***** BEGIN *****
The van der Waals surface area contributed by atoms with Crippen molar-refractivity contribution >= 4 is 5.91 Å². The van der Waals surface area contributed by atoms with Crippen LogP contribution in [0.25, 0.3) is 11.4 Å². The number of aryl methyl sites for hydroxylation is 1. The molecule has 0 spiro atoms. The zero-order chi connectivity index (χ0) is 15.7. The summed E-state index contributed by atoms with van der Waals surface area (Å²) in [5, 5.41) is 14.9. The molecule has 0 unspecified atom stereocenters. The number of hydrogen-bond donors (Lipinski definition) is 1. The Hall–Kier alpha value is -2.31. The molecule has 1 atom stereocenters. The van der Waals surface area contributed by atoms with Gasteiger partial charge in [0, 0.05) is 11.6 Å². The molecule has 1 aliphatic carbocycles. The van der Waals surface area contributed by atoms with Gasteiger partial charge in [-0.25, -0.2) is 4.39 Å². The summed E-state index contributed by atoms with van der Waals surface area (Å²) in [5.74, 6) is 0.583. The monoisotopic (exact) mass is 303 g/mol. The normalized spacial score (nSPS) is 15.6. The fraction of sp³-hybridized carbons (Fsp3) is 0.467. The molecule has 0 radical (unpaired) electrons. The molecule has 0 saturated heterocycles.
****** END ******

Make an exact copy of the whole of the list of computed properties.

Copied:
The van der Waals surface area contributed by atoms with Crippen molar-refractivity contribution >= 4 is 5.91 Å². The van der Waals surface area contributed by atoms with Crippen LogP contribution in [0.25, 0.3) is 11.4 Å². The number of aryl methyl sites for hydroxylation is 1. The molecule has 0 spiro atoms. The zero-order chi connectivity index (χ0) is 15.7. The summed E-state index contributed by atoms with van der Waals surface area (Å²) in [5, 5.41) is 14.9. The molecule has 0 unspecified atom stereocenters. The number of hydrogen-bond donors (Lipinski definition) is 1. The Hall–Kier alpha value is -2.31. The molecule has 1 atom stereocenters. The van der Waals surface area contributed by atoms with Gasteiger partial charge in [0, 0.05) is 11.6 Å². The molecule has 1 aliphatic carbocycles. The van der Waals surface area contributed by atoms with Gasteiger partial charge in [-0.25, -0.2) is 4.39 Å². The summed E-state index contributed by atoms with van der Waals surface area (Å²) in [5.74, 6) is 0.583. The monoisotopic (exact) mass is 303 g/mol. The normalized spacial score (nSPS) is 15.6. The fraction of sp³-hybridized carbons (Fsp3) is 0.467. The molecule has 0 radical (unpaired) electrons. The molecule has 0 saturated heterocycles.